Discover Gingerly: Genesis Owusu’s infinitely dynamic and eclectic world
For fans of Prince, Kendrick Lamar, and Kanye West.
A few weeks ago, while keeping track of the usual countless new weekly releases, I got completely struck by a song and its corresponding artwork. The song was titled Gold Chains and the artwork portrayed a black man with a bandaged face and a narrowly visible smile of shining golden teeth. The meaningful lyrics “when it looks so gold, but it feels so cold inside these chains” were only the beginning of an astonishing journey through the fifteen captivating chapters constituting Genesis Owusu’s debut album, Smiling With No Teeth.
Kofi Owusu-Ansah — that’s his real name — is a 23-years-old passionate and many-sided musician born in Ghana and raised in Canberra, Australia. He grew up in a family of music enthusiasts, having a mother who’s leader of a church gospel choir, a father who’s an eager listener with an eclectic music taste, and a talented older brother, Kojo, better known as Citizen Kay. One day, while making a beat in the communal family study soon converted into a home studio, Kojo dragged Kofi in and asked him to write a verse. Lucky for us, that verse eventually became the first of many others, which tell the story of a young man facing racism and depression. But let it be him to explain everything better.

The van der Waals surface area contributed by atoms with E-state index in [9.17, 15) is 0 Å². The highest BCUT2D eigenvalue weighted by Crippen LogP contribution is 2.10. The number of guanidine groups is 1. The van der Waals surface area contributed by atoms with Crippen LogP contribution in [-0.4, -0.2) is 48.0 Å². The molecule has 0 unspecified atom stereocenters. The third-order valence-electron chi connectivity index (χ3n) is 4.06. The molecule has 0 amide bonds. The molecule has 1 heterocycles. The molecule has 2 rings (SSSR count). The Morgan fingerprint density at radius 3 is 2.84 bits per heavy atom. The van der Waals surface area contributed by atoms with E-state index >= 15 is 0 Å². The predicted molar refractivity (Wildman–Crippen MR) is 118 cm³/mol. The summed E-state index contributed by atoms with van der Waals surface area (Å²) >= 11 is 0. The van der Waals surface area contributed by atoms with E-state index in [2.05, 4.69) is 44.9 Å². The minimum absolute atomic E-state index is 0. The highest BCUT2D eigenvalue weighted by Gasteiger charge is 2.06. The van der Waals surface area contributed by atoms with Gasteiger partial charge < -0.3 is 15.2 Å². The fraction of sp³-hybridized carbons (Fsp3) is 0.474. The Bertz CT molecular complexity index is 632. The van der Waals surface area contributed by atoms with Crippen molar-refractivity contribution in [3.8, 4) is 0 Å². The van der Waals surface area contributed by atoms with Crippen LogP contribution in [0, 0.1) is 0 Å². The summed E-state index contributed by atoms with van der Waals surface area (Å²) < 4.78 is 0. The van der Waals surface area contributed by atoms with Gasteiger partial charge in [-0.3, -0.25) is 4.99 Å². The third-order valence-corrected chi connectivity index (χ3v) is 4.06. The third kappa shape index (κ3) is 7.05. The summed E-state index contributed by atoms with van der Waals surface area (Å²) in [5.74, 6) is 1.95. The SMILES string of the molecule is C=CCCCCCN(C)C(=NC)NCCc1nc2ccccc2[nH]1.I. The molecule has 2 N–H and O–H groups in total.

As always, before diving into the interview, I invite you to listen gingerly!
— Let me start by saying I’m extremely thankful you granted me this interview, as your album is truly my favourite of 2021 so far! It’s profound, multi-layered, amazingly written and produced, the first official chapter of a career I’m sure will be in constant evolution.